Clinical trials studying the use of NDV as a cancer treatment have been done in the United States, Canada, China, Germany, and Hungary. Below are brief descriptions of these studies.
Studies Using Oncolysate Vaccines
Four clinical trials in the United States studied the use of NDV oncolysates in patients with metastatic melanoma. Three of these studies, a phase I clinical trial and 2 phase II clinical trials, were by the same group of researchers. Some positive results were found in these studies. The fourth trial was led by different researchers and showed no benefit. The same type of NDV was used to make the vaccines in all 4 studies, but the 2 groups of researchers used different methods to make them. Results from these studies need to be confirmed by randomized controlled trials that enroll larger numbers of people.
Two other phase II trials of NDV oncolysates were done in Germany. One of the studies showed that people in the trial had longer disease-free survival when compared with published information on similar patients who were treated with surgery alone. Because these studies were not controlled and the patients received other treatments, it is not clear if it was the treatment with NDV oncolysates that caused the responses reported.
Studies Using Whole-cell Vaccines
Most of the published clinical studies of whole-cell vaccines with NDV have been done in Germany. The largest reported trial was in China. Most of these studies involved patients with colorectal cancer, breast cancer, ovarian cancer, renal cell (kidney) cancer, or malignant glioma. The same type of NDV was used to make the vaccines in all of the studies.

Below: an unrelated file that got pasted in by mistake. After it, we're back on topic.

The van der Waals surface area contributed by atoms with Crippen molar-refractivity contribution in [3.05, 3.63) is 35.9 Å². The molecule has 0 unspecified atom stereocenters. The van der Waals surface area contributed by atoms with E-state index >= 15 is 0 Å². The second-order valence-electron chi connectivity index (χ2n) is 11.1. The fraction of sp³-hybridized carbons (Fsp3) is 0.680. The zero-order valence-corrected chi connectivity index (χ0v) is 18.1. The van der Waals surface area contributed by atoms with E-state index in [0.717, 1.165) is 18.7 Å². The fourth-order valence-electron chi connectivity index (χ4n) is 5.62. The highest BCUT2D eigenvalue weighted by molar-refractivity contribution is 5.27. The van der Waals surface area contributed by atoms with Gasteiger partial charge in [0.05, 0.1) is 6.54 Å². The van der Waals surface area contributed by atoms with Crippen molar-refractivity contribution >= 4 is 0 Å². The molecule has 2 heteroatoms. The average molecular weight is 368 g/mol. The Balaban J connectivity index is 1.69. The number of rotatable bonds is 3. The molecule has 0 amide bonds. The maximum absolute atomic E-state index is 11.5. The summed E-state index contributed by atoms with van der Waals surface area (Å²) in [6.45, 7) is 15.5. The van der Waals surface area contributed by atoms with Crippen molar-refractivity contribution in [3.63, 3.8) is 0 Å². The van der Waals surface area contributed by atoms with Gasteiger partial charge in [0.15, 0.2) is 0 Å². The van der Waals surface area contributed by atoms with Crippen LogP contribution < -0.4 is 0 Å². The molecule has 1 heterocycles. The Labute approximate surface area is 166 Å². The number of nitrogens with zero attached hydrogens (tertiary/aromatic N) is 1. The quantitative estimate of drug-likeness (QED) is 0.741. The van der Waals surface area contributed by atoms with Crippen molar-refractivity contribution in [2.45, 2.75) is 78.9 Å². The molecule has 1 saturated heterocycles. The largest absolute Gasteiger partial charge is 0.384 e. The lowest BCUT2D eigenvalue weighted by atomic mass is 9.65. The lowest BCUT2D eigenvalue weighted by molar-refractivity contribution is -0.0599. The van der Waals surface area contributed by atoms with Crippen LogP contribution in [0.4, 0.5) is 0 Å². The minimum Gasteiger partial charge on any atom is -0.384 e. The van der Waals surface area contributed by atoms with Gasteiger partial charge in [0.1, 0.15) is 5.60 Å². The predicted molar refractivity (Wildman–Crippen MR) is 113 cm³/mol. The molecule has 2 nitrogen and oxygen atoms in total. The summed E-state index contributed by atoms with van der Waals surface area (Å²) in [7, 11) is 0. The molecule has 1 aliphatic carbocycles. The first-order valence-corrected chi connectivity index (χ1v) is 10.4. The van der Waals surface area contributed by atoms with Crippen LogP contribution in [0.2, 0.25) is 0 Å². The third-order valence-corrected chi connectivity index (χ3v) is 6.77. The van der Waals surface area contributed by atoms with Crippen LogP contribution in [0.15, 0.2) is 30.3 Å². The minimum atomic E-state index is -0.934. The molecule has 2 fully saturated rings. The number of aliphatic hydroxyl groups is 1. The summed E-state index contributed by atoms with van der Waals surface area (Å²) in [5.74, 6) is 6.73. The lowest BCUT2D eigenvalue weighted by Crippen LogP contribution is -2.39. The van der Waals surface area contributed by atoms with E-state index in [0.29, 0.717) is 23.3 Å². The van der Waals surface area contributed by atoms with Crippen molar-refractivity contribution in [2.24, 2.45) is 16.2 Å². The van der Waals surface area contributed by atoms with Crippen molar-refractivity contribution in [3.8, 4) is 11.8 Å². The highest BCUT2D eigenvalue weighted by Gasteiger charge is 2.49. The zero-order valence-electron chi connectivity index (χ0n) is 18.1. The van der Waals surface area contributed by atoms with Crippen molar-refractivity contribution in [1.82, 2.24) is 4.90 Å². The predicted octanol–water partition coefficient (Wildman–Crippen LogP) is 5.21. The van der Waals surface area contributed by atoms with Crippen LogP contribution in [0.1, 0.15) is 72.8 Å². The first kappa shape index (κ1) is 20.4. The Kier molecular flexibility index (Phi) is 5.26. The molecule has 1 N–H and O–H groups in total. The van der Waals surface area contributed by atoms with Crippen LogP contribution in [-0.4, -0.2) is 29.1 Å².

Some of these studies found improved disease-free survival or improved overall survival in patients treated with whole-cell vaccines. The lack of control groups and other weaknesses in study design and reporting made it unclear if benefits were caused by the whole-cell vaccine or by something else. Overall, the results showed that these vaccines may help the immune system kill more cancer cells during the vaccination program but may not provide long-term cancer immunity.
Studies Involving Infection with NDV (Including MTH-68)
Most research on the treatment of cancer by infecting patients with NDV has been done in Hungary, using the NDV strain MTH-68. The published findings include the following types of studies:
According to the researchers, the MTH-68 treatment was helpful for most of the patients in these studies. The number of patients in the studies was small, however, and the patients in the clinical trial were not randomly assigned. The patients also received other treatments. For these reasons, it is not known if the patients were helped by the MTH-68 or by something else.
In the United States, a phase I clinical trial tested PV701, another type of NDV. In this trial, 79 patients with advanced cancers that were not helped by conventional therapy were given PV701 by injection into a vein. Some patients had partial responses to the treatment, while others did not have any change in their condition. More studies are planned.
One major concern is that repeated injections of NDV may cause a person's immune system to form antibodies against the virus. These antibodies would prevent NDV from infecting and killing cancer cells. More research is needed to study this.
While most studies of NDV in cancer treatment have been small and without control groups, there have been enough promising results to call for continued research.
The side effects caused by NDV exposure have been mild to moderate. As noted in
Studies that combined treatment with NDV oncolysates or whole-cell vaccines with substances called cytokines reported flu-like symptoms, fever, and swelling. The side effects seen in these studies have been linked to the cytokine portion of the treatment.
The US Food and Drug Administration (FDA) has not approved Newcastle disease virus as a treatment for cancer.